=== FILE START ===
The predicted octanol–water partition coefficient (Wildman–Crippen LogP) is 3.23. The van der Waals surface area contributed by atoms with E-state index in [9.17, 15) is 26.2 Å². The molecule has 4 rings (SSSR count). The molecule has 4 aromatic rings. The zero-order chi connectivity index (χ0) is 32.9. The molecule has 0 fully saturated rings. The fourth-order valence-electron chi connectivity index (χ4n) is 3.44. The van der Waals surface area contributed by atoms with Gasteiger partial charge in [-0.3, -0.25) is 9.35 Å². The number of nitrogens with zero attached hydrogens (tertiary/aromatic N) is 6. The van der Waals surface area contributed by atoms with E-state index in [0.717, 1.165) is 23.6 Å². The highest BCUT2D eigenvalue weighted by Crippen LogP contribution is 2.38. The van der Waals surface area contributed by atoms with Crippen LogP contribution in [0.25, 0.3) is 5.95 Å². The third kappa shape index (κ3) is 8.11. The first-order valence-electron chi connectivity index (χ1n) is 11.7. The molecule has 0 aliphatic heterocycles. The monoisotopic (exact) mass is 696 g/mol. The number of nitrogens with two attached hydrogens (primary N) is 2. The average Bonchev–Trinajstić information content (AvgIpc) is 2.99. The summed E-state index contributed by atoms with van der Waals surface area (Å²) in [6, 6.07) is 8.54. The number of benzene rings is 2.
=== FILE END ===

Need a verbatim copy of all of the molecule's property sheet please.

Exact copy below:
The predicted octanol–water partition coefficient (Wildman–Crippen LogP) is 3.23. The van der Waals surface area contributed by atoms with E-state index in [9.17, 15) is 26.2 Å². The molecule has 4 rings (SSSR count). The molecule has 4 aromatic rings. The zero-order chi connectivity index (χ0) is 32.9. The molecule has 0 fully saturated rings. The fourth-order valence-electron chi connectivity index (χ4n) is 3.44. The van der Waals surface area contributed by atoms with Gasteiger partial charge in [-0.3, -0.25) is 9.35 Å². The number of nitrogens with zero attached hydrogens (tertiary/aromatic N) is 6. The van der Waals surface area contributed by atoms with E-state index in [0.717, 1.165) is 23.6 Å². The highest BCUT2D eigenvalue weighted by Crippen LogP contribution is 2.38. The van der Waals surface area contributed by atoms with Crippen LogP contribution in [0.25, 0.3) is 5.95 Å². The third kappa shape index (κ3) is 8.11. The first-order valence-electron chi connectivity index (χ1n) is 11.7. The molecule has 0 aliphatic heterocycles. The monoisotopic (exact) mass is 696 g/mol. The number of nitrogens with two attached hydrogens (primary N) is 2. The average Bonchev–Trinajstić information content (AvgIpc) is 2.99. The summed E-state index contributed by atoms with van der Waals surface area (Å²) in [6, 6.07) is 8.54. The number of benzene rings is 2.